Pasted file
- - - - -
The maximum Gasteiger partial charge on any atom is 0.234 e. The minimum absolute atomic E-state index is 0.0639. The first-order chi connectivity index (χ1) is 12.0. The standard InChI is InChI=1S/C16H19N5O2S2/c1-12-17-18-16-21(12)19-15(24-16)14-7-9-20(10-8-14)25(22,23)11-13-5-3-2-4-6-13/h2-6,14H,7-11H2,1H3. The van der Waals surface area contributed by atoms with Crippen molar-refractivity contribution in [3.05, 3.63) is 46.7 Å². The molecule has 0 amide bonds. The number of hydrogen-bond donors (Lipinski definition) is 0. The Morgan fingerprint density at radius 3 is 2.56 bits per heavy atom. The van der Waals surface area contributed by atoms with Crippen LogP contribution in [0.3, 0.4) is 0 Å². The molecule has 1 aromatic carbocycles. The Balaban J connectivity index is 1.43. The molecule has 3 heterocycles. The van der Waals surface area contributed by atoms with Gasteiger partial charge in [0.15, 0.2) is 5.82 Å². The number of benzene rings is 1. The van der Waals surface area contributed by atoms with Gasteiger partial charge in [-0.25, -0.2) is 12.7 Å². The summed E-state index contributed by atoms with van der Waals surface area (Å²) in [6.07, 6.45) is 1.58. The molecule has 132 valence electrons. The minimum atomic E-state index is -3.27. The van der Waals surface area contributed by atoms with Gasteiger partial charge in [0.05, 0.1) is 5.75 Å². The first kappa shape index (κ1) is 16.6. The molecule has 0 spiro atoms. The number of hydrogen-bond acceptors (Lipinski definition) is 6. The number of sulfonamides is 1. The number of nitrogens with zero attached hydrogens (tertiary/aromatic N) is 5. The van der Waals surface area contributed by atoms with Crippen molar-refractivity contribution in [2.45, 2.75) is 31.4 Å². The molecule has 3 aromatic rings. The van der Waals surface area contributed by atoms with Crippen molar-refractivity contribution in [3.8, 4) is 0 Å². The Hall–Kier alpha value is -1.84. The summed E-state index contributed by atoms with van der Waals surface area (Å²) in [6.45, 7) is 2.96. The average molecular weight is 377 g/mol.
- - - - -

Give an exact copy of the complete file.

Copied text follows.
The maximum Gasteiger partial charge on any atom is 0.234 e. The minimum absolute atomic E-state index is 0.0639. The first-order chi connectivity index (χ1) is 12.0. The standard InChI is InChI=1S/C16H19N5O2S2/c1-12-17-18-16-21(12)19-15(24-16)14-7-9-20(10-8-14)25(22,23)11-13-5-3-2-4-6-13/h2-6,14H,7-11H2,1H3. The van der Waals surface area contributed by atoms with Crippen molar-refractivity contribution in [3.05, 3.63) is 46.7 Å². The molecule has 0 amide bonds. The number of hydrogen-bond donors (Lipinski definition) is 0. The Morgan fingerprint density at radius 3 is 2.56 bits per heavy atom. The van der Waals surface area contributed by atoms with Crippen LogP contribution in [0.3, 0.4) is 0 Å². The molecule has 1 aromatic carbocycles. The Balaban J connectivity index is 1.43. The molecule has 3 heterocycles. The van der Waals surface area contributed by atoms with Gasteiger partial charge in [0.15, 0.2) is 5.82 Å². The number of benzene rings is 1. The van der Waals surface area contributed by atoms with Gasteiger partial charge in [-0.25, -0.2) is 12.7 Å². The summed E-state index contributed by atoms with van der Waals surface area (Å²) in [6.07, 6.45) is 1.58. The molecule has 132 valence electrons. The minimum atomic E-state index is -3.27. The van der Waals surface area contributed by atoms with Gasteiger partial charge in [0.05, 0.1) is 5.75 Å². The first kappa shape index (κ1) is 16.6. The molecule has 0 spiro atoms. The number of hydrogen-bond acceptors (Lipinski definition) is 6. The number of sulfonamides is 1. The number of nitrogens with zero attached hydrogens (tertiary/aromatic N) is 5. The van der Waals surface area contributed by atoms with Crippen molar-refractivity contribution in [2.45, 2.75) is 31.4 Å². The molecule has 3 aromatic rings. The van der Waals surface area contributed by atoms with Crippen molar-refractivity contribution in [3.8, 4) is 0 Å². The Hall–Kier alpha value is -1.84. The summed E-state index contributed by atoms with van der Waals surface area (Å²) in [6.45, 7) is 2.96. The average molecular weight is 377 g/mol.